“Considered to?” Dreschner asked, looking down at the map. An orderly gave her a few aerial photographs of Shebelle, and Schicksal pulled one closer and over the map. Her movements were very sluggish and deliberate but her words came to her quick enough.
“It’s a little complicated. Let me explain.” Schicksal paused, showing him the photo.
She collected her thoughts, and with Dreschner pulling closer, began to explain.
“Shebelle is built in three echelons of habitation. Its outskirts are small hamlets with very low population density, wide roads without streets, buildings spread apart; these hamlets lead to the concrete streets and gravel roads we would associate with a city further in, but the density is still relatively controlled; and from there Shebelle expands to a much denser urban core. Shebelle University forms much of this center. Its campus housing, school buildings, and other facilities, are arrayed around a small central plaza.”
Dreschner picked up the photographs and examined them, rubbing his chin.
“I take it the infantry is still fighting over the sheep houses at the edge of the city.”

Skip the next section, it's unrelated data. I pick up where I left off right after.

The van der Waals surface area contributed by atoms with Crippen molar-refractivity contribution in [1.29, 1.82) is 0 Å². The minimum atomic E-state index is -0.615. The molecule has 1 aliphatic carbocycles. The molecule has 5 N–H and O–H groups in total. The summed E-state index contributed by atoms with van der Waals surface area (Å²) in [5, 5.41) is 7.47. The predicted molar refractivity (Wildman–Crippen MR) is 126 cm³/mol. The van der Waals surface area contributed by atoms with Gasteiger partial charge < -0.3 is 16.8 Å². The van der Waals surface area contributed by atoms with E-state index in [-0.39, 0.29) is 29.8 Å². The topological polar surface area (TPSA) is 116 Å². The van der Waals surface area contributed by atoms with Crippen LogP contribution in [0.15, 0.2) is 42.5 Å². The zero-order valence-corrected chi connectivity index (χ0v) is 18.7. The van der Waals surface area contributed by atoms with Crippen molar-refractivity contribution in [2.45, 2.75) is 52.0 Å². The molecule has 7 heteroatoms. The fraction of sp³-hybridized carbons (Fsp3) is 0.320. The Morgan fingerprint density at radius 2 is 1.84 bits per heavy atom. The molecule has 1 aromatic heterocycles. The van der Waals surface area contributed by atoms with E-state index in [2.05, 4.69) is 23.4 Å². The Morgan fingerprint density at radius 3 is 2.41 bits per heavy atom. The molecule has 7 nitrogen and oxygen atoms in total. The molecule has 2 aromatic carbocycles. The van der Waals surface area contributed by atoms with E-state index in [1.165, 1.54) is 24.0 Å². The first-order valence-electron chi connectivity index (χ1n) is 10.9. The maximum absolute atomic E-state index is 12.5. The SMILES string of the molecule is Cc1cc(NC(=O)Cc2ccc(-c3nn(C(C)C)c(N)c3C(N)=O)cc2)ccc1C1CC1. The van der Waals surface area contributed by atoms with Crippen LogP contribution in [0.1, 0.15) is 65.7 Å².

“Worse. Apparently the Ayvartans threaded an entire additional defensive line of slit trenches and camouflaged guns all through the hamlets. Those men who have made it into a sheep house and cleared it are the lucky ones.” Schicksal said. She put down a photograph and raised her hand to her temple to nurse a deep throbbing at the site.
“How are the infantry doing on casualties? And the guns that we lent them?”
“The 17th Grenadier’s 25th Grenadier Regiment is basically gone, apart from the men who have made it past and are dug in around various points of the Ayvartan defense.”
“How many of our M3s did they take with them? Do you know?” Dreschner pressed.
“Several have been abandoned that could potentially be recovered and repaired after the fighting dies down; but right now there’s about 5 M3s operational in the battle.”
Dreschner shook his head. “That’s a far worse loss than I anticipated. We will have to beat some more discipline into the heads of these crews.” He crossed his arms, looking disgusted. “Abandoned vehicles! Take a little anti-tank fire and suddenly the world’s ending.”
Schicksal nodded wearily. Her eyes were starting to shut periodically. She felt the food and drink sitting like stones in her stomach. It made her heavy to herself, bloated and tired. She fidgeted with things, photographs, the markers, her own hair, for something to do to keep active and awake. She was surprised that she even remembered all the information that she had collected over the radio — and that she hadn’t fallen asleep back then. Before speaking she had to spend some time collecting her words, going over what to say.